Foucault and the Critique of Institutions

Overview

The issue of the institution is not addressed systematically anywhere in the literature on Foucault, although it is everywhere to be found in Foucault's writings. Foucault and the Critique of Institutions not only interprets the work of Foucault but also applies it to the question of the institution. Foucault is a master at analyzing the web of social relations ("power") that effectively shape ("normalize") the modern individual. While these social relations are smaller and finer than institutions, institutions ...

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Overview

The issue of the institution is not addressed systematically anywhere in the literature on Foucault, although it is everywhere to be found in Foucault's writings. Foucault and the Critique of Institutions not only interprets the work of Foucault but also applies it to the question of the institution. Foucault is a master at analyzing the web of social relations ("power") that effectively shape ("normalize") the modern individual. While these social relations are smaller and finer than institutions, institutions are, by Foucault's account, saturated with such relations. This study is the first sustained account to follow up the implications of Foucault's provocative theses about power for the analysis of institutions.

Foucault and the Critique of Institutions offers a set of preliminary essays that raise basic questions about the theoretical character of Foucault's thought and then several groups of other essays that go on to take up the practical issues raised by his work. Joseph Margolis and Jitendra Mohanty address one of the most complex problems posed by Foucault's texts: his status as a philosopher. Mark Poster explores the problem of the "self" in Foucault, while Judith Butler focuses her searching investigation of the self on its gendered nature. Joseph Rouse examines the functioning of the natural sciences within the institutional setting of the university and the academic profession, while Chuck Dyke and Mary Schmelzer present vigorous critiques of the normalizing power of the university. Robert Moore and Mark Yount offer original studies of the implications of Foucault's work for the workplace, labor law, and affirmative action. Finally, John Caputo studies Foucault's famous history of madness and raises the question of the possibility of exercising a "healing" and not merely a "normalizing" power in the mental hospital and the church.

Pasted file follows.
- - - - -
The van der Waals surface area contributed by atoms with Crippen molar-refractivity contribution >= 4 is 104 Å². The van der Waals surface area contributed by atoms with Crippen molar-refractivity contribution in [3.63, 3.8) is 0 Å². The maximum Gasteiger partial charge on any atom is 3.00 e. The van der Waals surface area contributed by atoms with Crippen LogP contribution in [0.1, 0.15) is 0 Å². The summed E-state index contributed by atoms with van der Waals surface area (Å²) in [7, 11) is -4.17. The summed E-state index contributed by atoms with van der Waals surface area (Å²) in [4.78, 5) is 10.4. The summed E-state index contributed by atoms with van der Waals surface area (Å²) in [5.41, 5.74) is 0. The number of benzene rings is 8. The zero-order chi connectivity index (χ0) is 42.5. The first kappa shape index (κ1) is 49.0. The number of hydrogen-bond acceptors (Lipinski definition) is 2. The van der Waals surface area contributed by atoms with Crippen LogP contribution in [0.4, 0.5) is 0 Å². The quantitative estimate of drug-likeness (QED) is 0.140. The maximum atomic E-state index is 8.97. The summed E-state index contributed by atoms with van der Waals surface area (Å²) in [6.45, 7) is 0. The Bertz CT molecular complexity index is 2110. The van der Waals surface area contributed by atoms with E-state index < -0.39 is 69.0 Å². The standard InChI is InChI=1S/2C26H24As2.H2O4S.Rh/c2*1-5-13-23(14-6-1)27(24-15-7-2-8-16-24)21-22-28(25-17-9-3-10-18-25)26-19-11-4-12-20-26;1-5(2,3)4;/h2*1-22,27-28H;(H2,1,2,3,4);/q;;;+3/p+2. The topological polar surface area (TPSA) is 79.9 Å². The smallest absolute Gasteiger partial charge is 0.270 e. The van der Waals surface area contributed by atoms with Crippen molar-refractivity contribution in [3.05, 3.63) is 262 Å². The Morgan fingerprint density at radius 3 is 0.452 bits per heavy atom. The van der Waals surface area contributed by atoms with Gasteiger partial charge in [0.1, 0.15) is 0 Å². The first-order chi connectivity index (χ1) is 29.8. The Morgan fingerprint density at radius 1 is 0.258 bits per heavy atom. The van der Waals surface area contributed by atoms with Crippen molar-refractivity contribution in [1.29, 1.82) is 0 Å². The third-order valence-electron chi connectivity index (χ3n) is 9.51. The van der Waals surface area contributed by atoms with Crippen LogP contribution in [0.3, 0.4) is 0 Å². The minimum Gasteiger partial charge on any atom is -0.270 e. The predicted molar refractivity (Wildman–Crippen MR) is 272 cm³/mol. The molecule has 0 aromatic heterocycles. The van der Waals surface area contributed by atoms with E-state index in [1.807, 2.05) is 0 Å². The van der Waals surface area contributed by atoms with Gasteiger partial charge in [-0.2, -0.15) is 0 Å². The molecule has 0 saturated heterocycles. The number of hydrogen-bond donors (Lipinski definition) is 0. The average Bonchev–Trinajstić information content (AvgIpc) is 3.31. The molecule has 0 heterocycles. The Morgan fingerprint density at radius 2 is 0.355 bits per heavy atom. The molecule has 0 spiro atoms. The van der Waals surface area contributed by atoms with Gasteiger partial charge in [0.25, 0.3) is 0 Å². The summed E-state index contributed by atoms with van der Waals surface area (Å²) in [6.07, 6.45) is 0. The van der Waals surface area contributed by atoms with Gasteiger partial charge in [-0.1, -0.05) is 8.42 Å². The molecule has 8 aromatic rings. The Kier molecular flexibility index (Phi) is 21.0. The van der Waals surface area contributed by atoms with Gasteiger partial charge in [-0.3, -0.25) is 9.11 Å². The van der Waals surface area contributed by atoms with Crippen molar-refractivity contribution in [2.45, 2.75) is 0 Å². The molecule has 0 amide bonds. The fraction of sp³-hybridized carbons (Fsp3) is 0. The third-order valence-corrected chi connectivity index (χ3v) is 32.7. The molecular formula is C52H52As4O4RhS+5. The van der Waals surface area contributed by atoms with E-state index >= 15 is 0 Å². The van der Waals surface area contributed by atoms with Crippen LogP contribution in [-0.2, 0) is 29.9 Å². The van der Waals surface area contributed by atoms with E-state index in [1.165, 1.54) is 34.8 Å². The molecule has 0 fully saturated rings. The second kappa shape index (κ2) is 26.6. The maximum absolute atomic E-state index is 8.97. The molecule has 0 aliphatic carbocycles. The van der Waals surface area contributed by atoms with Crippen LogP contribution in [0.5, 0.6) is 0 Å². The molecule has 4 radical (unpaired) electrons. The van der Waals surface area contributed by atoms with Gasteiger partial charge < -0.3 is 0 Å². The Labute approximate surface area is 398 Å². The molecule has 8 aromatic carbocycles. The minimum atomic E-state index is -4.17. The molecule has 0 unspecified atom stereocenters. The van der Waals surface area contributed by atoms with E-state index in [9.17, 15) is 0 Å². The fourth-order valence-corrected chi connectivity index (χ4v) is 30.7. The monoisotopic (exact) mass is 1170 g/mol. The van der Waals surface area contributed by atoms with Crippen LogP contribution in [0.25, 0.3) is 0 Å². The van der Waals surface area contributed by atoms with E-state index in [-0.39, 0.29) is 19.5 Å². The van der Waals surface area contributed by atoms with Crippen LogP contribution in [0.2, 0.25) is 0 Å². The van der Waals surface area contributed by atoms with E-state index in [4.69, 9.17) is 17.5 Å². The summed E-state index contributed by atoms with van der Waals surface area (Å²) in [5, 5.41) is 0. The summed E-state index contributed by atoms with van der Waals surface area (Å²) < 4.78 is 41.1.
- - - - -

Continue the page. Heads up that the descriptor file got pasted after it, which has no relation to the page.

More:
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Product Details

Meet the Author

John Caputo is David R. Cook Professor of Philosophy at Villanova University and author of four books, including Radical Hermeneutics (1987).

Mark Yount is Assistant Professor of Philosophy at St. Joseph's University.

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Table of Contents

I Introduction
Institutions, Normalization, and Power 3
II Foucault and Critique
Foucault as a Philosopher 27
Redeeming Foucault 41
III The Self and Its Sex
Foucault and the Problem of Self-Constitution 63
Sexual Inversions 81
IV The University and Its Disciplines
Extralogical Excavation: Philosophy in the Age of Shovelry 101
Panopticism and Postmodern Pedagogy 127
Foucault and the Natural Sciences 137
V The Workplace
Law, Normativity, and the Level Playing Field: The Production of Rights in American Labor Law 165
The Normalizing Powers of Affirmative Action 191
VI Healing Institutions
On Not Knowing Who We Are: Madness, Hermeneutics, and the Night of Truth in FoucauIt 233
Notes on Contributors 263
Index of Names 265
Index of Subjects 269
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